In December, the Maricopa County courts launched a pilot program specially designed to handle the photo enforcement hearing caseload. On one particular day, about 30 people sat in various courtrooms to fight their tickets.
Anh Pearson of Cave Creek, Ariz., came prepared with a manila folder. “How do you know that is my car?” she asked the judge. “Do you know if I’m the registered driver?”
With each question, Judge Don Calender’s irritation became more apparent in his monotone voice.
“Were you driving, yes or no?” he replied. “Were you speeding, yes or no? It’s pretty simple.”
In the end, she paid the fine. Pearson, 58, said she basically lives on the freeways in her work. Her job? A freelance court interpreter.
Among the dissenters fighting photo enforcement are members of a citizens group, the Arizona Citizens Against Photo Radar.
In Maricopa County -- where 92% of Arizona’s violations occur -- volunteers have been on the streets for about a year, gathering signatures for a 2010 ballot initiative to remove the cameras. On a December afternoon, Shawn Dow, chairman of the group, and two volunteers gathered signatures at an Arizona State University basketball game.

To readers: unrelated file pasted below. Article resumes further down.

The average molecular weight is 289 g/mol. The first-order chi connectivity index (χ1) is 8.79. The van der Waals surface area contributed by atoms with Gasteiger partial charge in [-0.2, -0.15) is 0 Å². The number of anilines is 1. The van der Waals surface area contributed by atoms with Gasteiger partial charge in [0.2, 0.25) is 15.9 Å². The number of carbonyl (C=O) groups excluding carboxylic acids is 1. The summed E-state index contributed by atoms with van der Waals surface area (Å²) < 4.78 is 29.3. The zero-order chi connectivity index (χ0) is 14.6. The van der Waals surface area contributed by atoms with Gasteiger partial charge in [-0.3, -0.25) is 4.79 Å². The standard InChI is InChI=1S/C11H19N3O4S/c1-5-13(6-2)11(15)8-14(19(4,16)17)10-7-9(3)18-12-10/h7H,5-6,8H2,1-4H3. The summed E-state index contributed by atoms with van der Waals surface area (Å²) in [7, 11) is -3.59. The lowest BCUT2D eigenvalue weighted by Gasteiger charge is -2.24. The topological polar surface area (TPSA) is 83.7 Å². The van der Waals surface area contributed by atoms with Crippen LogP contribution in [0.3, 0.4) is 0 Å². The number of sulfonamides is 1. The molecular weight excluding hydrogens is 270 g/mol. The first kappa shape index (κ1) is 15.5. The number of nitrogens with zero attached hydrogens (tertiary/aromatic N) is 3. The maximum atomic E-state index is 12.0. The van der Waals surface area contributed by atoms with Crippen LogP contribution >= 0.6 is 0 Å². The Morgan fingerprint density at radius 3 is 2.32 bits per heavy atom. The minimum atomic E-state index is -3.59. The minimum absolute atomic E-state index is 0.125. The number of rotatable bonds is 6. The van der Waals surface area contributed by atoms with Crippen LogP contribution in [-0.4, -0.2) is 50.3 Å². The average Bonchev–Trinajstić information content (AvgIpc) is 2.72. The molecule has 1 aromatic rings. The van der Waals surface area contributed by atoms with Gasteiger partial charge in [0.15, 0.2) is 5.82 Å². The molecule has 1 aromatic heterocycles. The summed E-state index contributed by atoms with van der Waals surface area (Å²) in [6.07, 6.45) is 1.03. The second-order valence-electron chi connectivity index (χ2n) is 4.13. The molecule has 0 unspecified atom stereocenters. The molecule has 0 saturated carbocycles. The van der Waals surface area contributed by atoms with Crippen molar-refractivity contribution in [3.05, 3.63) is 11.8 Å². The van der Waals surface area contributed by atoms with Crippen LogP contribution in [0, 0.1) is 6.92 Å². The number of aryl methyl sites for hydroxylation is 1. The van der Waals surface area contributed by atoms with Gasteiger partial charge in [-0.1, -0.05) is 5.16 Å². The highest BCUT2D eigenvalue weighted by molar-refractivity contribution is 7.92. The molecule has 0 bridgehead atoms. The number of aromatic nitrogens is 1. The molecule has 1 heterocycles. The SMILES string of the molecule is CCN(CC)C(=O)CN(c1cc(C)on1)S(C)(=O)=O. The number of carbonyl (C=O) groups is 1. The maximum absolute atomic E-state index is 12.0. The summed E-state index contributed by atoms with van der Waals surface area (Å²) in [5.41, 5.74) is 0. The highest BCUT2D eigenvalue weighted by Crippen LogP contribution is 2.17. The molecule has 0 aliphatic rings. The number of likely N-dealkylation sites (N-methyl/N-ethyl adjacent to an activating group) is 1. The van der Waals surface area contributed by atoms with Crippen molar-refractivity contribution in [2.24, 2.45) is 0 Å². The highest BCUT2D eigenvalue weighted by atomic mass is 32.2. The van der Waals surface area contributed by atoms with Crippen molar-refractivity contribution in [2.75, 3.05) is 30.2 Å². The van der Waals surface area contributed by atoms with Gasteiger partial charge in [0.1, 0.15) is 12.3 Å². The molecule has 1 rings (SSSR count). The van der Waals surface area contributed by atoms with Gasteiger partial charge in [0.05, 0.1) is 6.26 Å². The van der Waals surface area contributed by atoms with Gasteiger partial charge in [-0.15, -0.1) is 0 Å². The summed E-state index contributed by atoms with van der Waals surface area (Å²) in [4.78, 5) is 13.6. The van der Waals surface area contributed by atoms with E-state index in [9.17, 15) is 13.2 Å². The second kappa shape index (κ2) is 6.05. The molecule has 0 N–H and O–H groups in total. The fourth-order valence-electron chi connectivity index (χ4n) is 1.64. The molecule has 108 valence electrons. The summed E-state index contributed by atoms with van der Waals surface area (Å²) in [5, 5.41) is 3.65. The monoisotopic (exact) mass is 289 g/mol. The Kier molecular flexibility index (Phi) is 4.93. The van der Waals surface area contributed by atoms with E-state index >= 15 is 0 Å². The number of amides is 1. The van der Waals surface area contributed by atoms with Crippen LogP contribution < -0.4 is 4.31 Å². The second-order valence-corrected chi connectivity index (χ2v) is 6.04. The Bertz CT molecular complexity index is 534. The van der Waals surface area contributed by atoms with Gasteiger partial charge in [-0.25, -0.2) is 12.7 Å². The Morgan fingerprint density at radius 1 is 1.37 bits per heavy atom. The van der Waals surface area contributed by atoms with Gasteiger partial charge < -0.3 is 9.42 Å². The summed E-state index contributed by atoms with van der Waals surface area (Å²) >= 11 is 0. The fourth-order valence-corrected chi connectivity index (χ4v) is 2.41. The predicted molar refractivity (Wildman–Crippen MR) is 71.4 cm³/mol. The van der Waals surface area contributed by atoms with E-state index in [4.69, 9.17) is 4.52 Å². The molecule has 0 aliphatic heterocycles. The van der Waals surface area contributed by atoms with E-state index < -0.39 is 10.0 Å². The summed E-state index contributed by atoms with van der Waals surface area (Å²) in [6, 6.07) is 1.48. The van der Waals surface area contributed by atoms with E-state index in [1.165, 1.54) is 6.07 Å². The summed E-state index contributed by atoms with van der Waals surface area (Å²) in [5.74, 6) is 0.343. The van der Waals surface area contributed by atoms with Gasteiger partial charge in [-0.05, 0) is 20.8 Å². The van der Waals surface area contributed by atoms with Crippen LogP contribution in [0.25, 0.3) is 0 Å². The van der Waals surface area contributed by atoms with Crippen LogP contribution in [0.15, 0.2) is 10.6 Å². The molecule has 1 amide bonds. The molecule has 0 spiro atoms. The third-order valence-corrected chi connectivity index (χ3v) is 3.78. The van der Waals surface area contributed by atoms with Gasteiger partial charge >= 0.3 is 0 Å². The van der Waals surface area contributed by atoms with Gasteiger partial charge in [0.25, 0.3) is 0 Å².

As ASU fans in maroon and yellow shuffled into the game, a mother with children in a Toyota Prius gave an opposing view as she drove past.
“Photo radar keeps people alive with kids, whoo-hoo!” she yelled.
Many people, however, were eager to sign the petition. One couple even took a snapshot with a sign saying “BAN Photo Radar!”
“It’s a fraud,” said Jose Jimenez of West Phoenix, who posed with his girlfriend. “It’s a big scam.”
The Arizona Legislature is considering multiple bills to alter or end the photo enforcement system. Gov. Jan Brewer is encouraging the Legislature to place a referendum on the November ballot -- so voters can decide whether to scrap the system.
Another dissenter is John Keegan, a judge for the Arrowhead Justice Court, who has called the cameras a constitutional violation. He rejects every photo radar ticket that comes before him.
So far, Keegan says, he’s dismissed more than 7,000 violations, potentially worth more than $1 million.